Eight Pakistanis, one Afghan soldier killed in cross-border clash

QUETTA: Artillery shells and guns across the border between Afghanistan and Pakistan killed eight Pakistani civilians and an Afghan soldier on Sunday, officials on both sides of the border said, each accusing the other of initiating a trade. painting.
Pakistan’s military said Afghan border forces opened “unprovoked and indiscriminate heavy weapons including artillery/mortar mortars on civilians” at the Chaman border crossing, which connects Pakistan’s western Balochistan province with the western Kandahar province. southern Afghanistan.
The Pakistani military said in a statement Sunday that six civilians were killed and 17 wounded on the Pakistani side by Afghan fire, prompting the Pakistani military to retaliate.
Hospital official Wasim Baig said the death toll rose to eight on Monday when two injured people, including a 10-year-old boy, died at a hospital in the southwestern Pakistani city of Quetta, where they were brought in for treatment.
Pakistani Prime Minister Shehbaz Sharif said the killings “deserves the strongest condemnation”.
“The Afghan interim government should ensure that such incidents are not repeated,” he said in a statement.
Haji Zahid, a spokesman for the Kandahar governor, said the fighting began after Pakistan protested against the construction of a new checkpoint by Afghan forces.
“They don’t want us to build these posts on our side of the border,” he said, adding that it led to a two-hour gunfight.
Police spokesman Kandahar Hafiz Saber said one Afghan soldier was killed and 10 people, including three civilians, wounded.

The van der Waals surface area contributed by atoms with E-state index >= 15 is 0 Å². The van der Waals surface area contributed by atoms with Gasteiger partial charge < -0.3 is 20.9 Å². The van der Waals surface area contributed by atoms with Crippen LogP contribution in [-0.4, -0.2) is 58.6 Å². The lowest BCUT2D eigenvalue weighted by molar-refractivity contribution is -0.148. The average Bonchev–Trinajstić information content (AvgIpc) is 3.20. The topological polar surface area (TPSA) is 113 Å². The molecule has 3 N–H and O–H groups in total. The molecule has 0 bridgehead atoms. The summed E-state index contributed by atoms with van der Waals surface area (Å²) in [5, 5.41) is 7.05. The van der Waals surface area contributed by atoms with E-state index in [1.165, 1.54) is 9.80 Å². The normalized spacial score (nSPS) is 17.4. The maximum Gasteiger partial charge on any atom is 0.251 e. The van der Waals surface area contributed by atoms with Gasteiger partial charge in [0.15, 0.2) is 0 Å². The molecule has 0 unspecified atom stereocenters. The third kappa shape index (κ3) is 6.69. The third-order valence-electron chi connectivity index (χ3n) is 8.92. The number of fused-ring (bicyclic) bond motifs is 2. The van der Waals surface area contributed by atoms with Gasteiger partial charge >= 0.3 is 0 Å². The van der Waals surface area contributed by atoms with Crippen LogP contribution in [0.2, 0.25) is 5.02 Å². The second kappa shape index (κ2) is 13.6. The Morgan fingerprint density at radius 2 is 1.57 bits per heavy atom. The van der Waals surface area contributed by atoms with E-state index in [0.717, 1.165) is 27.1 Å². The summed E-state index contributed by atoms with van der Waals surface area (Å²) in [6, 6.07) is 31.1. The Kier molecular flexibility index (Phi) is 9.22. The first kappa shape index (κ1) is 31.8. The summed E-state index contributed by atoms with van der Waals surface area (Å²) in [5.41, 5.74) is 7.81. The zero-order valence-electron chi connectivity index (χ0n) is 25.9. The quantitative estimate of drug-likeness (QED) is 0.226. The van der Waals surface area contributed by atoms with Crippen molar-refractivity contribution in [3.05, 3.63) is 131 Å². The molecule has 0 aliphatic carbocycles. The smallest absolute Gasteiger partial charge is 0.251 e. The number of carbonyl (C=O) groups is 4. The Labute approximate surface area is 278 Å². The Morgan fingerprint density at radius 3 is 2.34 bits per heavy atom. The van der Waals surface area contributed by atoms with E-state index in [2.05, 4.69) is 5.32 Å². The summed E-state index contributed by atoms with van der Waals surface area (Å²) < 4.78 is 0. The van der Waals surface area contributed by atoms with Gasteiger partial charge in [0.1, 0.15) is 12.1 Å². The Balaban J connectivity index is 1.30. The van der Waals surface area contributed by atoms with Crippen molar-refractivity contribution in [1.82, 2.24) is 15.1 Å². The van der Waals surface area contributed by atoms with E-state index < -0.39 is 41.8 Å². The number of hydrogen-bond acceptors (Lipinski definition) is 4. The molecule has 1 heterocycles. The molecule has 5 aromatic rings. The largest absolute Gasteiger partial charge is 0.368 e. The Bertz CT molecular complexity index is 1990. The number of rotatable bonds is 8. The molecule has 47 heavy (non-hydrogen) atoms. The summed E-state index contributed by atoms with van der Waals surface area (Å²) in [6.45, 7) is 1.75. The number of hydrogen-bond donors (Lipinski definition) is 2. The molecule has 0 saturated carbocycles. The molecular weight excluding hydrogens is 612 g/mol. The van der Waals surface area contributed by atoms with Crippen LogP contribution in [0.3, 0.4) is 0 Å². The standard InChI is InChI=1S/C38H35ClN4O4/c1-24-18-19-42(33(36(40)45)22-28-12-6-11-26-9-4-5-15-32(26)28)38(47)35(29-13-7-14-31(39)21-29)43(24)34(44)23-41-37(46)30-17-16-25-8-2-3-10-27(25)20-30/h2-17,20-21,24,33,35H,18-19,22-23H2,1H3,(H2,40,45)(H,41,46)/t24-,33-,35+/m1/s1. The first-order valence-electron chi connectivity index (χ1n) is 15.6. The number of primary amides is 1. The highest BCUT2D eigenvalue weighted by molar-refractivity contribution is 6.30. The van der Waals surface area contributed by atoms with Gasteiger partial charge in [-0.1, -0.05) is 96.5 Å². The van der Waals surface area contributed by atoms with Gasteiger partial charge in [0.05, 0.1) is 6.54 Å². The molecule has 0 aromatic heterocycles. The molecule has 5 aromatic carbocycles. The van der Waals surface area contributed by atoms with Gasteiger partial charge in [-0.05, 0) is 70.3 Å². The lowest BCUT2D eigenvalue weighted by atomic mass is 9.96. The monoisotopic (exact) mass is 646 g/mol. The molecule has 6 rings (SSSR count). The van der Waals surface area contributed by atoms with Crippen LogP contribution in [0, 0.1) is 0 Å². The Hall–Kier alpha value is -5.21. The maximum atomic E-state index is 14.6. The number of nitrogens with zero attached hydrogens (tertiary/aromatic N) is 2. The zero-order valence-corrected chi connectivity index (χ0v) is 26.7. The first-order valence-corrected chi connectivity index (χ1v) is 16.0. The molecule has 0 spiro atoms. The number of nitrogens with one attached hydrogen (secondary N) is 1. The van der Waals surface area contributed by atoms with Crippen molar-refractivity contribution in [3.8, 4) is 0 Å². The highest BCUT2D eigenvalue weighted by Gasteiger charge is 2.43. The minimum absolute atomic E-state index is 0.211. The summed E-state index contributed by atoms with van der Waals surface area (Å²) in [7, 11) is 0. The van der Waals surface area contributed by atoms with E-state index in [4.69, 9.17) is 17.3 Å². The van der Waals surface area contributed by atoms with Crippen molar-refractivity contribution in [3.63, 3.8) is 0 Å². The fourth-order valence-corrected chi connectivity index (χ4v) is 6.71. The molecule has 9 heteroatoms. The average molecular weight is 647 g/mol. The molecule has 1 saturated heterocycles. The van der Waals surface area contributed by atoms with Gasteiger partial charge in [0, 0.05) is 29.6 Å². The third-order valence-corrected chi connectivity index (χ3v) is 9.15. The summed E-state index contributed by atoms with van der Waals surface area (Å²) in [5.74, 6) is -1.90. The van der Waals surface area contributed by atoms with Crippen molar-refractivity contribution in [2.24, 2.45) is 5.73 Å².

Afghanistan and Pakistan have had a territorial dispute on the border for decades, and the Chaman crossing was closed for several days following similar clashes last month.
Chaman is the second largest trade border point between the two countries after Torkham in Khyber Pakhtunkhwa. It is an important source of customs revenue for the cash-strapped government in Afghanistan.
It was shut down by Pakistani authorities for weeks in October because of security threats and disputes over issues ranging from Covid-19 to the validity of Afghan travel documents.
Officials on both sides said the border was closed for several hours on Sunday before reopening.
“Such unfortunate incidents are not in keeping with the brotherly relationship between the two countries,” the Pakistani foreign office said, adding that the Afghan authorities had been informed that a recurrence must be avoided.
Afghan Foreign Ministry spokesman Abdul Qahar Balkhi wrote on Twitter on Monday that a repeat of the border clashes was “regrettable”.
The Afghan government, run by the Taliban, has called on the Pakistani side to take steps to prevent “provocative actions that cause violence and adversely affect relations between nations,” he said.


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